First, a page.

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On the heels of a weekend that saw 24 shootings and five homicides, city and police officials Monday announced a number of moves they hope will quell the violence.

Mayor Mike Duggan said in the next 90 days he will consult with police, council members and other experts, and then expects to introduce an ordinance to require all businesses that serve customers after 10 p.m. to install high-definition surveillance cameras with the option to join a program launched in January that allows police in the Real Time Crime Center to monitor businesses’ high-def camera feeds.

In the next two weeks, seven McDonald’s restaurants in the city will join four that are part of Project Green Light, bringing the number of gas stations, restaurants and stores participating to 33, Duggan said at a news conference Monday at a McDonald’s on Grand River on the city’s northwest side.

“The violence in this city is not tolerable,” he said.

The good news, the mayor said: Violent crimes in and around gas stations that are part of the Green Light initiative are down 50 percent.

“Some businesses in the city are willing to tolerate their customers being at risk,” he said. “We’re going to have to change this.”

The City Council passed a surveillance camera ordinance in 2014 that required gas stations to install security cameras inside and outside, although Duggan said Monday he wasn’t sure how aggressively city officials have enforced it.

“Those cameras (required by the ordinance) are low quality,” he said. “I don’t know how vigorous those have been enforced.”

It was unclear what penalties businesses might face if they don’t install high-definition cameras under the new initiative.

Duggan said if the ordinance passes, he will explore funding to help businesses that can’t pay the $4,000-$6,000 required to install the high-def cameras and requisite lighting.

“We’re talking with people about doing a (payment) plan if you can’t write a $4,000-$6,000 check,” he said.

Shelli Weisberg, legislative director of the American Civil Liberties Union of Michigan, said she has concerns with expanding the Green Light program.

“Our first reaction to it is it’s very Big Brother-ish,” she said. “To force businesses to put in high-definition cameras is basically telling them the police will be spying on their customers. It seems like the flip side of democracy. It can lead to all sorts of problems. Police can use what they see on camera to draw conclusions and search someone without the checks and balances of a judge or magistrate needing a reason to issue a warrant.

“Police make the argument that if we could spy on every corner of the community they’ll keep you safer. That’s not true; you’re much better off strengthening the trust between the public and police, and forcing businesses to have cameras to spy on the entire city undermines the chance of building that trust.”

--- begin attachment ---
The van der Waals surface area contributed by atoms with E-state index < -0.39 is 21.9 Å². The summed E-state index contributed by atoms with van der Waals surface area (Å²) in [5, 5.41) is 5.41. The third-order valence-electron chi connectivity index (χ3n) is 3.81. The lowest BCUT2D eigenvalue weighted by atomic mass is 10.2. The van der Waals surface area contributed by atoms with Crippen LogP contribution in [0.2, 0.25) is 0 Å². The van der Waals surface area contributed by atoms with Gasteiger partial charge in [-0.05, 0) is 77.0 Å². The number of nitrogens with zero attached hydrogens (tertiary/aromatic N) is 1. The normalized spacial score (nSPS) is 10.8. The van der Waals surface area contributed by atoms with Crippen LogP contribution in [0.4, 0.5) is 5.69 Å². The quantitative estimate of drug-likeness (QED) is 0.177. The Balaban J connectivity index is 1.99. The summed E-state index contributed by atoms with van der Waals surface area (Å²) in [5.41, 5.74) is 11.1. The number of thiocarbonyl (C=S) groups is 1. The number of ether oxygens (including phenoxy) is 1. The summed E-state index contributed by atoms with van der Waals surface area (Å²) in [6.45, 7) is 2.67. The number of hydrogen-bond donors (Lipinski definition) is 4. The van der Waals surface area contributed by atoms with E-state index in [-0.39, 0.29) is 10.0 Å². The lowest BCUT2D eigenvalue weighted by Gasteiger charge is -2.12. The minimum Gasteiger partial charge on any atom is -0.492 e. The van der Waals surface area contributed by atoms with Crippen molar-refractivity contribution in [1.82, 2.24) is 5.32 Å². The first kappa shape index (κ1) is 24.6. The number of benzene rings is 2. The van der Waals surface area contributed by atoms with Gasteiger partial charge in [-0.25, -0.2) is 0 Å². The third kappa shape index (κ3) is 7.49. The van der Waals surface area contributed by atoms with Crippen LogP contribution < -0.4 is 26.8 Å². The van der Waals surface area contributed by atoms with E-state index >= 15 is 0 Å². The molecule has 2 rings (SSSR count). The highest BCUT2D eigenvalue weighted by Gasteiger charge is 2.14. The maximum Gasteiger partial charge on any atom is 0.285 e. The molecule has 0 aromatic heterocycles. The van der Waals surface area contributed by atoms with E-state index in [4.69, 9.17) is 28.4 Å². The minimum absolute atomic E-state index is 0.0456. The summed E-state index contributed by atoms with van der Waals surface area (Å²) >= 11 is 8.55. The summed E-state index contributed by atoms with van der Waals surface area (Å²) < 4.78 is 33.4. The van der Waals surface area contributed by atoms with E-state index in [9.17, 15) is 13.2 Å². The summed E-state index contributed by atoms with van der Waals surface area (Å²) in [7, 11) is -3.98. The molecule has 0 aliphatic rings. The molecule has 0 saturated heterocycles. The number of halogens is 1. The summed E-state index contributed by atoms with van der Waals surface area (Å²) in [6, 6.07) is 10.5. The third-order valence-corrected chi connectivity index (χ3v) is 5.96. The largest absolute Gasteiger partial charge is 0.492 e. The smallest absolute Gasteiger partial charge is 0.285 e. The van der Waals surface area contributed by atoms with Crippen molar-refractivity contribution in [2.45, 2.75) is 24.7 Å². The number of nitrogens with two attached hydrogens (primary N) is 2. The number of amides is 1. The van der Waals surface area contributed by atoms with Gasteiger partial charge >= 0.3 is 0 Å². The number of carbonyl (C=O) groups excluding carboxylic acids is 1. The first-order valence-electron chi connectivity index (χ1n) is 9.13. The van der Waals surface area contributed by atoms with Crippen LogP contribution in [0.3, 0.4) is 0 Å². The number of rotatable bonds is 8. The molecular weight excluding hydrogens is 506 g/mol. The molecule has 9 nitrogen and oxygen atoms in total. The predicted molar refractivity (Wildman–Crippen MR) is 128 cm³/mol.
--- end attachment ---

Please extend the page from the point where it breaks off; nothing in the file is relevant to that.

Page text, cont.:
Jon Campbell, a franchisee who runs the McDonald’s on Grand River where Monday’s news conference was held, said he joined the Green Light initiative for his customers.

“I want to create a safe haven for our customers in the community,” he said. “A lot of us have children, and this will put a lot of people at ease. I’ve been on the Green Light program for 3 months, and loitering is down ... I’ve witnessed drug deals inside and outside. Two years ago, there was a shooting here. Last summer, our registers were torn out by vandals. Now, it’s been quiet.”

Chief James Craig said it’s crucial for businesses to help police.

“You talk about taking back neighborhoods, that means the business community has to be our partners,” he said.

Duggan and Craig touted recent successes of the Green Light program, including the arrest of an armed suspect at a gas station on Seven Mile and Hoover, and Shamicah Burton, the 20-year-old woman who was arrested and charged with assault with intent to murder after a high-definition camera captured her in March allegedly shooting a man in a car.

Also Monday, Duggan announced plans to expand the Operation Ceasefire initiative that’s helped cut violent crime on the city’s east side in half since its 2012 launch in the 5th and 9th Precincts.

“Homicides are down 50 percent, and shootings are down 40 percent in those two precincts,” Duggan said. “The problem is, they’re up everywhere else.”

Craig said violent crime is down 6 percent citywide compared to the same period in 2015. “But we’ve had multiple shootings, and that drives up fear,” he said.

Duggan said he’ll announce next month that Operation Ceasefire will expand into the 6th, 8th and 12th precincts on the city’s west side.

The Detroit Police Real Time Crime Center, in which officers monitor video feeds, will also be expanded, Duggan said.

“It’ll connect to cameras from MDOT (Michigan Department of Transportation), downtown, Wayne State, the riverfront,” he said, adding the expansion will cost “several million dollars.

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